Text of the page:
I have been with the Firm for over one year and have not become a non-equity partner. David still refers to me as an associate. In fact the whole non-equity partner plan ceased from discussion all together with the introduction of the compensation plan in March 2003. It was as if, without notice the deal went from Win/Win to Win/Lose. I have partnership responsibility, but only associate title and benefits. The new compensation plan actually financially penalizes me for being successful. There are no provisions for excess money kept by the Firm after expenses are paid. Indeed financial reports have been infrequent, inconsistent and each report was a different format and showed completely different, sometimes irrelevant information.

I have not been compensated for the Village of Sunbury Mayor’s Court, a responsibility of the Sunbury Solicitor. My earned income for Mayor’s court has not been reflected on my receipts. Not only did the compensation plan lower numerous times on that aspect of my employment, it seems to have disappeared altogether.

This resignation is not merely about compensation and responsibility. It is Efficiency, Accountability and Integrity. I believe the Golden Rule holds “treat others as you would have them treat you.” David’s words may say differently, but his actions clearly illustrate his position, “He who has the Gold makes the rules!”

Examples of abuse of absolute power in the Firm are numerous. Half way through the first quarter of this year the Firm radically changed my compensation structure instituting a confusing, car salesman structure. Without notice or warning, the Firm revoked my quarterly bonus based on earned income. The Firm installed a new plan that paid a far smaller percentage than anything previously discussed and formed a convoluted “bonus” structure that is written to be reimbursed to David or not paid at all should I leave the firm for any reason. As an explanation for this drastic change, David told me that the Firm wants to realize more profits so that they would be able to provide more services to the employees. An example given was health insurance. David told me that the Firm would pay for health insurance. I was also told that the excess money would be made available for practice development.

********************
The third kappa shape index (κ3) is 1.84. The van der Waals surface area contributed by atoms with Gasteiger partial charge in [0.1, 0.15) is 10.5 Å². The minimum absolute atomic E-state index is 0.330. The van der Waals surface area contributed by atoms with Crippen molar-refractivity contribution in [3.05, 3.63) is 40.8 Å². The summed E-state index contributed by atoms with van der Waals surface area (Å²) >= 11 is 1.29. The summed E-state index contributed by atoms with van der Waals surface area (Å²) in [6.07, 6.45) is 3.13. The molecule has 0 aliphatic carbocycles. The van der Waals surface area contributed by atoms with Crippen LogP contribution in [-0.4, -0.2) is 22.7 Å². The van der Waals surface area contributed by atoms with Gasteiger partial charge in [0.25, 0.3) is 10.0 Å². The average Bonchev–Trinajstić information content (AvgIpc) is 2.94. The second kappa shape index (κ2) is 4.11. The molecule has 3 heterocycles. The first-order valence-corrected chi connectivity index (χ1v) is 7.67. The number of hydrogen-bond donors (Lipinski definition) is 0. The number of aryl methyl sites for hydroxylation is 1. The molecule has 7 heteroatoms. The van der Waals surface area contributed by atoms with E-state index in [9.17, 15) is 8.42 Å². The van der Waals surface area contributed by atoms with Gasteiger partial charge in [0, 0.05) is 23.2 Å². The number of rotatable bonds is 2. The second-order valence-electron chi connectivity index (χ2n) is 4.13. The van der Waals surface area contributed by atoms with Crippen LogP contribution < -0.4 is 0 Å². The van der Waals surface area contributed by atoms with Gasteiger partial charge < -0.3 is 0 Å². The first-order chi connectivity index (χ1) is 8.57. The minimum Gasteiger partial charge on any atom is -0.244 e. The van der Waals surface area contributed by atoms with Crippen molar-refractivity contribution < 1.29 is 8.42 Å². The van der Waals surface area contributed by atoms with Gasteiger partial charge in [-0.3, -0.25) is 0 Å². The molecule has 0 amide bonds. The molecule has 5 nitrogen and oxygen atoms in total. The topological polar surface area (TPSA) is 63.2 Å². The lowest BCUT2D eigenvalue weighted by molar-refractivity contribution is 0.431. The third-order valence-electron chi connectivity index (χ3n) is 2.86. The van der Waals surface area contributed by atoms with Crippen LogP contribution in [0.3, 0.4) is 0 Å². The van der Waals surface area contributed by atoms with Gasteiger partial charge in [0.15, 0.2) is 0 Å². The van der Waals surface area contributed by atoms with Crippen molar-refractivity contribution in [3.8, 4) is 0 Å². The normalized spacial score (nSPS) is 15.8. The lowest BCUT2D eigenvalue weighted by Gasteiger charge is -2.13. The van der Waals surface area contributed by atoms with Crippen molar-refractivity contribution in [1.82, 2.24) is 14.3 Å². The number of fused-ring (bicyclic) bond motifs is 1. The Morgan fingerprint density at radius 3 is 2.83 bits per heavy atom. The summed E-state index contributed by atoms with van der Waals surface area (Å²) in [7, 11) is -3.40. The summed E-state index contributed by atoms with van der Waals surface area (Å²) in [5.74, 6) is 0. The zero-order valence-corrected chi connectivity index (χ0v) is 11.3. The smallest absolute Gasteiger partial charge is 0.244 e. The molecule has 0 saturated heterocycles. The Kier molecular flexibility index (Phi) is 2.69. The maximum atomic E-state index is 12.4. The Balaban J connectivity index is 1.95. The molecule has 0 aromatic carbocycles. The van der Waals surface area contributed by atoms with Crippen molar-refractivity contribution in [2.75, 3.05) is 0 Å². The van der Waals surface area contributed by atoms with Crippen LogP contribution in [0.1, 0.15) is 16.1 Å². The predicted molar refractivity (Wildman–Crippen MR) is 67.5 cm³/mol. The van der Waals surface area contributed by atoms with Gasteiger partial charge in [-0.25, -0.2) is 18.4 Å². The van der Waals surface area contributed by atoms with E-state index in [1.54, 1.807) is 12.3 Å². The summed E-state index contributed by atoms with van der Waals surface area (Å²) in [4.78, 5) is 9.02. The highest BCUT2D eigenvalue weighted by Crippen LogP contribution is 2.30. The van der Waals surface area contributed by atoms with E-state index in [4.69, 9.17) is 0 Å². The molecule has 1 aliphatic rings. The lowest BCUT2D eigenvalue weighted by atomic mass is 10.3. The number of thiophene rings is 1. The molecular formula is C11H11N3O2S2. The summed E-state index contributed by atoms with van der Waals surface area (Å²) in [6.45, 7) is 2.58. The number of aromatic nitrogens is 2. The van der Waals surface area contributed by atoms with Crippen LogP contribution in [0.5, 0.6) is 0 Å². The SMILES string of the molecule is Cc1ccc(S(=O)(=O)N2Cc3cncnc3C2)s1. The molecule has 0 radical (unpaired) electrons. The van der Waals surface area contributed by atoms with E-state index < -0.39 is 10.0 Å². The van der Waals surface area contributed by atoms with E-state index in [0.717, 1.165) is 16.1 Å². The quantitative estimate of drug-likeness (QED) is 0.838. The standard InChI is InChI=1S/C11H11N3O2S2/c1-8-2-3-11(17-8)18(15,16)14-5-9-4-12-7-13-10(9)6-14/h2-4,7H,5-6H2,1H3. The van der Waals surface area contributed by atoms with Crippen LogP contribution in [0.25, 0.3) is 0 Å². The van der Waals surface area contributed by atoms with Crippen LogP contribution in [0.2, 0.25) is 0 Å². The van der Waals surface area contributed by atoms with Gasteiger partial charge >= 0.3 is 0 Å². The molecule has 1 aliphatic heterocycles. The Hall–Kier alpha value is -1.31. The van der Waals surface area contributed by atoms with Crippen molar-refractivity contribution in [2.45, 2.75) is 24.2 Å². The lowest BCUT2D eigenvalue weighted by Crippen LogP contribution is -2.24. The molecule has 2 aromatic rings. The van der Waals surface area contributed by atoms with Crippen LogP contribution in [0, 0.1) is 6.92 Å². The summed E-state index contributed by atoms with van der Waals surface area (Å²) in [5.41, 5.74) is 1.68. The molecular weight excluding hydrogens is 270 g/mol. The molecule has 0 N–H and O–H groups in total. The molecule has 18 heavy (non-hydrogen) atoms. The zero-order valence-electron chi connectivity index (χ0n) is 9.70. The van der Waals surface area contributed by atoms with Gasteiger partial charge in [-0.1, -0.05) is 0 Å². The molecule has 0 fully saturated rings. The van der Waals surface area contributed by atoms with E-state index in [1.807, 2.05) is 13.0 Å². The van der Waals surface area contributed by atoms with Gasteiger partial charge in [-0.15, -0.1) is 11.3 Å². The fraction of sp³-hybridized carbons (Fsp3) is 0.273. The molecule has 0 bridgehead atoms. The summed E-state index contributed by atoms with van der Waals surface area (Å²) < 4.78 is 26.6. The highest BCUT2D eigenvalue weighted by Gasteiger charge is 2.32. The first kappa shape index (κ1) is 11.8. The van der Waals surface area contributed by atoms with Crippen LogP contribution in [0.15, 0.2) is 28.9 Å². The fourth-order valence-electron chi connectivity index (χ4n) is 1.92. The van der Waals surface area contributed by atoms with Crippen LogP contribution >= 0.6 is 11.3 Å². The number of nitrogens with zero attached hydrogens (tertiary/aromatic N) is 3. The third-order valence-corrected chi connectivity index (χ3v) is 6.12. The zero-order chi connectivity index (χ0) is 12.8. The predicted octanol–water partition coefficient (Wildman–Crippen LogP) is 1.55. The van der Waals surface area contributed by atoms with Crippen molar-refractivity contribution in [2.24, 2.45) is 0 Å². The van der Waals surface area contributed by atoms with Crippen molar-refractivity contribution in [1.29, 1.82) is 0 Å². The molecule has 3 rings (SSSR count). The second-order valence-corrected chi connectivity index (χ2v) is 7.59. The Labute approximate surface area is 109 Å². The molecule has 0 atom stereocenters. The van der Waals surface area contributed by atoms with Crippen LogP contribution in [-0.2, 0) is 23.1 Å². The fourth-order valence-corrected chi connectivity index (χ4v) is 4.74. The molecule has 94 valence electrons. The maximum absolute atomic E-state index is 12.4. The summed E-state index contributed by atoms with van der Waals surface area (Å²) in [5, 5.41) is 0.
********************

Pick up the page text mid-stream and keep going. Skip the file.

With the Firm’s history of changing stories it came as no great surprise that the Firm suddenly decided that each employee would be responsible for paying health insurance premiums out of their own money. And this health insurance plan was essentially unusable to myself and my wife, but we were forced to take this monetary hit. This again was an example of a change of story and a Win/Lose transaction. Moreover, the Firm continues to hassle little old ladies like Betty Laing over a few hundred dollars for a deposition transcript when there is clear liability. Obviously the money is not going into a fund to support personal injury cases. We’ve lost big dollar PI cases because the Firm refused to advance expenses on these contingency cases. In this regard, I have no future at this Firm with Civil Litigation development.